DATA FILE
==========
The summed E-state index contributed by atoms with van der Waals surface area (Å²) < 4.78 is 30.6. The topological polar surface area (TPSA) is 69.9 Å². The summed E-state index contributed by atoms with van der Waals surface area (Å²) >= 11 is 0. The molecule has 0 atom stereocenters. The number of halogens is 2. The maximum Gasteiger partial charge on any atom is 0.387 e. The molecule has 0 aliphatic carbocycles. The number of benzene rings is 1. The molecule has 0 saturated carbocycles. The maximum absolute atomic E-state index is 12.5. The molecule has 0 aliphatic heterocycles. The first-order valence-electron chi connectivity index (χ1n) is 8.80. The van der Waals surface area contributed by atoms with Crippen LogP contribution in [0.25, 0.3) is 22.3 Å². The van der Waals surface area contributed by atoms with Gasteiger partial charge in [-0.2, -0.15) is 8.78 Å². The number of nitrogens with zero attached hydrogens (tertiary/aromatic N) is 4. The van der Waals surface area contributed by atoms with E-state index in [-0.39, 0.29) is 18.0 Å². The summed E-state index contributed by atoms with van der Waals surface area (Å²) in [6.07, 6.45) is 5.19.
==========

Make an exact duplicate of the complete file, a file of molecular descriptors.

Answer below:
The summed E-state index contributed by atoms with van der Waals surface area (Å²) < 4.78 is 30.6. The topological polar surface area (TPSA) is 69.9 Å². The summed E-state index contributed by atoms with van der Waals surface area (Å²) >= 11 is 0. The molecule has 0 atom stereocenters. The number of halogens is 2. The maximum Gasteiger partial charge on any atom is 0.387 e. The molecule has 0 aliphatic carbocycles. The number of benzene rings is 1. The molecule has 0 saturated carbocycles. The maximum absolute atomic E-state index is 12.5. The molecule has 0 aliphatic heterocycles. The first-order valence-electron chi connectivity index (χ1n) is 8.80. The van der Waals surface area contributed by atoms with Crippen LogP contribution in [0.25, 0.3) is 22.3 Å². The van der Waals surface area contributed by atoms with Gasteiger partial charge in [-0.2, -0.15) is 8.78 Å². The number of nitrogens with zero attached hydrogens (tertiary/aromatic N) is 4. The van der Waals surface area contributed by atoms with E-state index in [-0.39, 0.29) is 18.0 Å². The summed E-state index contributed by atoms with van der Waals surface area (Å²) in [6.07, 6.45) is 5.19.